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48th Plenary Meeting, Scottsdale, Arizona, United States

Statement of the 48th Plenary Meeting

1. Based on information presented at its 48th Plenary Meeting, the International Cotton Advisory Committee notes that world stocks and production of cotton are dropping during the current season, leading to higher prices. The 1989/90 supply of cotton is expected to total 113 million bales, 5 million bales fewer than last season.

2. The decline in world production this season is the combined result of poor weather in some countries and low cotton prices relative to competing crop prices at the time of planting. The rise in prices expected this season may lead to substantial increases in production in 1990/91.

3. Forecasts for the world economy suggest that moderate growth will continue during 1989 and 1990, and cotton is expected to remain competitively priced relative to chemical fibers. Textile fiber consumption is forecast to rise this season and next, and cotton's market share may increase to almost 50 percent. World cotton consumption maybe record high in 1989/90.

4. The tightening of stocks this season has led to a substantial rise in average cotton prices. Even with a rise in production during 1990/91, the strong performance of world cotton consumption expected in the next two yearn may keep cotton prices above the average level of recent seasons.

5. The Committee heard reports on the very substantial value of cotton promotion programs. It was noted that demand stimulation programs supported nationally by producers in the United States and internationally by nine producing countries benefitted all in the world cotton industry.

6. While there have been significant gains in cotton's share of fiber markets in this decade in the United States, Europe and Japan, it was noted that the gains could be reversed if the momentum for cotton was not maintained. The Committee looked with concern at declining financial support for the programs of the International Institute for Cotton and urged governments and international organizations to assist the IIC continue its valuable programs.

7. Discussions were held on the volatility of cotton prices. The Committee heard a report from its Secretariat on preliminary investigations into swings in international cotton prices and the factors responsible for them. This report concluded that cotton prices were neither more volatile nor less volatile than the prices of other primary commodities.

8. The Committee heard reports from producers, consumers and traders of cotton on the methods which they use to cope with price volatility. While use of futures and options trading cannot totally protect participants in the market from the effects of price fluctuations, these tools can reduce the risk of operating in the market.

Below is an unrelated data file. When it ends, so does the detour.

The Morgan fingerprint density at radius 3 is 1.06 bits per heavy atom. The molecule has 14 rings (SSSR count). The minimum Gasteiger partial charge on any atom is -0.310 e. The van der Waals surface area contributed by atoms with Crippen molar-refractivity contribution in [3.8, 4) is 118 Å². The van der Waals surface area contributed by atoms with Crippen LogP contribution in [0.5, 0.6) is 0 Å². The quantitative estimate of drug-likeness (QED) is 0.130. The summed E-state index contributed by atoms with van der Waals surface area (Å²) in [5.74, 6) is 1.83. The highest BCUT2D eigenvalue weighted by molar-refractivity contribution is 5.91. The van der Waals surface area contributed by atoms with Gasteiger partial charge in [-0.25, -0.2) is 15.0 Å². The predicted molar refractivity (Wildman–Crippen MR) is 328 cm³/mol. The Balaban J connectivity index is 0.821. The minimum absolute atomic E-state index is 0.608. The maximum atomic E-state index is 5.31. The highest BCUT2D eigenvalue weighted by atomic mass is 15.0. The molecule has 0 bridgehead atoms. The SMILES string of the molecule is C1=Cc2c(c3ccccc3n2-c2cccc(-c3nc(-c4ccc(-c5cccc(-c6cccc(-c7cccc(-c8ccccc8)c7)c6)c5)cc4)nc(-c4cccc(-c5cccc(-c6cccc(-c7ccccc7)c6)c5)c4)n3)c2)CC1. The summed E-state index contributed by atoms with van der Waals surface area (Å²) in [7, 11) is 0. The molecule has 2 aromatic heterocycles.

9. The Committee also noted that some price variation is necessary to allocate resources in an efficiently operating market. The Committee heard reports about the difficulties resulting from governmental price interventions.

10. The Committee looks with interest to the final stages of negotiations under the Uruguay Round of the GATT, in which it is hoped that the contracting parties can move toward a trading system with fewer distortions and improved market access. Such improvements in the world trading system would have especial benefits for low income countries who depend on export earnings to finance their development.

11. The need for cooperative action to solve the quality problems of cotton was recognized. Consuming countries called for continued efforts to reduce contamination of cotton with foreign matter and increased efforts to solve the problem of stickiness.

12. A technical seminar was held on New Developments in Pest Control and their Impact on Yield and Fiber Quality. Papers were delivered on the current state of knowledge on chemical, biological and cultural controls of pests. It was decided to hold next year's seminar on Cotton Production Research in a Farming Systems Perspective, with Special Emphasis on Stickiness.

13. The Committee discussed the question of ICAC association with the Common Fund and adopted the following resolution.

"Noting the role of the International Cotton Advisory Committee to suggest suitable and practicable measures for the furtherance of international collaboration directed toward developing and maintaining a sound world cotton economy,

"Noting the coming into effect of the Common Fund for Commodities and its establishment in Amsterdam, and

"Noting that a majority of countries reconfirmed their governments' desire that ICAC continue as t he international organization for cotton and expressed agreement in principle that the ICAC should be regarded as the International Commodity Body which is stipulated in the Common Fund Agreement,

"The Advisory Committee, in its 48th Plenary Meeting, instructs the Secretariat of the Committee to contact and inquire of the Managing Director of the Common Fund regarding the necessary steps for the Committee to establish its credentials as the international commodity body for cotton as envisaged under the Agreement establishing the Common Fund.

"The Advisory Committee further instructs the Standing Committee to consider the joint requirements to share in the resources available under the Second Account of the Common Fund and to make a decision on the nature of this relationship with the Common Fund and any necessary measures in a timely fashion, before the distribution of finances by the Governing Council of the Common Fund."